Fumanekile Gqiba

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Fumanekile Gqiba
Fumanekile Gqiba.jpg
Major General Fumanekile Gqiba
South African Ambassador to Israel
In office
2004–2008
Personal details
Born (1951-05-16) 16 May 1951 (age 63)
Cape Town, South Africa
Spouse(s) Vuyisra Gqiba
Religion Anglican
Military service
Allegiance  Republic of South Africa
Service/branch  South African Army
Rank Major General
Commands Chaplain General

Fumanekile "Fumie" Gqiba (born in Cape Town, 16 May 1951) is an Anglican Priest, a former Chaplain General of the South African National Defense Force (serving at the rank of Major general), and a former South African Ambassador to Israel.

Life and works[edit]

Religion and the military[edit]

Gqiba was born 16 May 1951, in Cape Town, South Africa.[1] He later worked with Elijah Loza, a trade unionist in Cape Town to recruit and transport young people for Umkhonto weSizwe (MK), "Spear of the Nation," the guerilla arm of the African National Congress (ANC), to fight the apartheid polices of South Africa.[1]

Gqiba studied theology at the University of Transkei, was ordained as an Anglican Priest, and "under the religious cloak," worked as an MK operative himself.[1][2][3] He rose to the rank of commander in MK.[3]

He is also a social scientist, specializing in urban development planning, strategic management, and international relations.[4] In January 2005 he co-founded the Azzurri Construction Company.[5]

Gqiba was a founder-member of the ANC's Department of Religious Affairs in exile, in Lusaka, Zambia.[4]

He later joined the South African National Defense Force (SANDF) as a chaplain, after the military was integrated.[2] In 1998, he was appointed Deputy Chaplain General, and then Chaplain General, responsible for military chaplains of all faiths.[2][6] During his chaplain service he became an Honorary member of the North Atlantic Treaty Organization (NATO) Military Chaplains Association.[4]

Gqiba (left) as SANDF Chaplain General, with Sabelo Maseko, Chaplain General of Swaziland, and Chaplain (Rabbi) Arnold E. Resnicoff, Command Chaplain for the U.S. European Command

Gqiba has stated that the integration of South Africa's military was a matter not only of race, but also of religion – linked to the "first human right – religious freedom."[6] In addition to his efforts to expand religious pluralism within SANDF, including the recruitment of its first Hindu chaplain, Gqiba helped create the Southern African Military Chaplains Association, an association of military chaplains from a number of nations in the southern part of the African continent.[6] A primary purpose of that organization, according to Gqiba, is the promotion of religious freedom as a human right throughout all the militaries in the region.[6]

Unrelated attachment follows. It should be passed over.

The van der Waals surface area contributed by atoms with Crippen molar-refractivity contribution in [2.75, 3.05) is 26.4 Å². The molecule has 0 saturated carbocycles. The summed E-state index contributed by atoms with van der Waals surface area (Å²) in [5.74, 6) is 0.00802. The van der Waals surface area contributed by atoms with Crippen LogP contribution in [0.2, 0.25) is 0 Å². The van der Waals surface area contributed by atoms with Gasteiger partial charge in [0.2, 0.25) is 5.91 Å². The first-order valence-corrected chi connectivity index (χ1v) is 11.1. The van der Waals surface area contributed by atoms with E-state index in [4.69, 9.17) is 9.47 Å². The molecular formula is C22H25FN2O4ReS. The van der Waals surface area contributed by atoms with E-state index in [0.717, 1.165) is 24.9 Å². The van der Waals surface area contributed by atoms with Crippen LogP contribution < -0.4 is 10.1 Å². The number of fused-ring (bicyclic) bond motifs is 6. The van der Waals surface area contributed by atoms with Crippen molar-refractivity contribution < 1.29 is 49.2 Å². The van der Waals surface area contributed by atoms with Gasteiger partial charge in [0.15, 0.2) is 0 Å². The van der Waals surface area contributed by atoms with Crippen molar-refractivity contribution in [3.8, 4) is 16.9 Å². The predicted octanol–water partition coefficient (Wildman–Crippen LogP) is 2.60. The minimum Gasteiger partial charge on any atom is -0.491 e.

Israel[edit]

Following his military service, Gqiba was appointed to the position of South Africa's Ambassador to Israel in July 2004,[2] serving as South Africa's first black ambassador to that nation.[4] His appointment was linked to the desire of the President of South Africa to make a "dramatic change" in the relationship between South Africa and Israel.[4]

As Ambassador, Gqiba worked to dispel the idea that South Africa was "anti-Israel," but stated that much of the responsibility of strengthening relationships between the two countries belonged to Israel.[3] While Gqiba's predecessors as Ambassador were members of the diplomatic corps in "the old South Africa," Gqiba's credentials in the liberation struggle in South Africa were recognized by some in Israel as a symbol of South Africa's desire to contribute to a solution of the Israeli-Palestinian conflict.[3]

Among Gqiba's achievements as ambassador was a trip to South Africa for Israeli leaders of the then-ruling Likud party, in October 2004.[4] Subsequent to that visit, he brought Ehud Olmert, the Israeli Minister of Trade and Industry, to meet with President Thabo Mbeki, in 2005, followed by a delegation of the African National Congress to meet with Israeli government officials in Israel.[4]

Gqiba's no-nonsense approach to his position was often the subject of press coverage, including his admission that he was never trained as a diplomat, stating that "I'm a military man and I usually say what I think."[7]

Gqiba served as Ambassador to Israel for four-and-a-half years, completing his assignment in 2008.[8] One Israeli news article noted that the "good humor and ready smiles" of both Gqiba and his wife Vuyiswa had "won them many friends."[8] Additionally, the article notes that they will never be able to forget their stay in Israel because the youngest of their children is a not only a sabra (born in Israel), but the Gqibas named her "Israela," in honor of her birthplace.[8][9]

Israeli airport incident[edit]

During Gqiba's term as Ambassador to Israel, he was the subject of an incident at Ben Gurion International Airport where, according to Israeli news reports, he was "publicly humiliated and treated in a racist manner" by a border control officer.[10] According to Gqiba, the incident took place as he was returning to Israel from a visit to South Africa, when a young woman border control officer confiscated his diplomatic passport, called the police, and treated him in a way he described as degrading, verbally abusive, and "bordering on a breach of basic human rights."[11] Gqiba said that he had never before been treated in such a degrading manner--"even during the apartheid era in South Africa."[11]